I had my session of FSM, and I am sad to say I didn’t feel any relief in my PSSD symptoms. There was a slight technical problem so there was not enough time in our 90 minute session to use every frequency in Brooks’ protocol, nor did we place any electrode pads on the genitals, only 2 big ones and 2 small ones both below my abdomen and on my lower back.
During the treatment, depending on the frequency, it created a slight prickly sensation on the skin. Some frequencies were felt more strongly than others, which I was told was a good sign, as it meant there was an underlying problem (eg. Some frequencies suggested I had an inflamed prostate). We spent approximately 1 minute on each frequency before quickly moving onto the next one.
At the end of the session, I was told it would be unusual not to feel anything at all from the treatment. I didn’t feel anything immediately afterwards, the same as Brooks, but was hoping that I might feel some after-effects from the treatment. That night, I did sleep a little bit better than usual, but it’s difficult to discern whether that was directly because of FSM. I believe it’s because of the travelling that made me tired which resulted in better sleep. With regards to the core PSSD symptoms of sexual anhedonia, loss of taste, smell, etc., absolutely no change 48 hours after the treatment.
After speaking to my FSM practitioner, I decided to try a second session in order to receive the remaining frequencies from Brooks’ protocol as well as some additional variations suggested by my practitioner. Unfortunately I didn’t feel the slightest change in my condition, positive or otherwise.
We went through the remainder of the frequencies that Dr. McMakin had done on Brooks and also a few extra ones afterwards, albeit with slight changes to the equipment used and also to the positioning of the pads. In this session, I had 2 small pads attached to the lower back and 2 small pads attached to the front of my upper thighs. We also incorporated wet cloths attached to electrode wires, one of which was strapped around my forehead (which towards the end of the session was taken off and strapped around my belly instead) and also another around my neck.
As with the first session, I felt a very mild prickly sort of sensation on the surface of my skin from both the pads and also from the wet cloths. I was told to give a number out of 10, each time a different frequency was being passed though the pads and cloths, 0 being nothing felt at all, 10 being a very strong sensation, which my FSM practitioner would take a note of. It appears that the sensation I have felt in some of the frequencies and not others, is pointing towards a problem in the neurological area.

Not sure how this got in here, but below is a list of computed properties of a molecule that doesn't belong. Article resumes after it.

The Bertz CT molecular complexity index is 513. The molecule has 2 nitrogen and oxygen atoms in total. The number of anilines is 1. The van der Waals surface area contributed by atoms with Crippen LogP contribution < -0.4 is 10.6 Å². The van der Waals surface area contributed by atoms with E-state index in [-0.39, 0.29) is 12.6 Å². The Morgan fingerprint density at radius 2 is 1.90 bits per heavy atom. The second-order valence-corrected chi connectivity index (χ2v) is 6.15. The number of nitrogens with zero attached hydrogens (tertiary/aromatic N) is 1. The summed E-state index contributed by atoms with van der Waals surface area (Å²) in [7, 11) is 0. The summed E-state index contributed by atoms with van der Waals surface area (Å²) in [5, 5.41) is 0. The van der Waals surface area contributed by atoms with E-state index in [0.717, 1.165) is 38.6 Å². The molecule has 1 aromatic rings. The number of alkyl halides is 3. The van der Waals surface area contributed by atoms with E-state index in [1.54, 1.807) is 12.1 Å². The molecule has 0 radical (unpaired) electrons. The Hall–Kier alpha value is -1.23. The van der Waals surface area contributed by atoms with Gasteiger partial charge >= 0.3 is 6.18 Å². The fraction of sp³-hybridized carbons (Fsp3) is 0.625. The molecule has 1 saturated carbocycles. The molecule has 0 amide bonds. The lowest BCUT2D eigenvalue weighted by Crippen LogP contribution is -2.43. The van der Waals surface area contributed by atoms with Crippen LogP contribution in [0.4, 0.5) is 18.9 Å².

Additionally, I was asked to hold 2 palm-sized metal rods, one in each hand, which intermittently sent strong electrical frequencies in waves. The sensation felt was much stronger and I could literally feel the current travelling down my wrists. I would say the sensation is like the shock you get in those old fashioned children’s toys, where you must guide a hoop along a metal frame and avoid touching it, except the shock was a lot more powerful, widespread and prolonged.
After the session was over, I was keen to observe any changes in my condition, but sadly I felt no different. There were no immediate changes, nor were there any changes 48 hours later, so for that reason I’ve decided not to pursue FSM any further.
My closing thoughts
To sum up, I think FSM may have its uses in other conditions like pain management etc., but personally I’m not convinced FSM is a viable treatment for more complex conditions like PSSD. Although my FSM practitioner was kind and had my best interests at heart, there are still a lot of unanswered questions surrounding its practice in general. During my treatment, I’m not entirely sure why certain things were being done, nor do I completely understand the science behind it. Honestly it feels very experimental, with a lot of faith required on the patient’s part.
It makes me question whether positive effects felt by others were nothing more than a placebo effect. I may be wrong but it could well be that the improvements were related to another factor like a change in lifestyle or diet that coincided with the FSM treatment. Also I have learnt that practitioners will have their own individual way of doings things, due to limitations of equipment available, personal preferences etc., so it will be difficult for those hoping to have a treatment that is completely identical to that of Brooks. Whether that will affect the outcome I do not know, as results will vary from person to person regardless.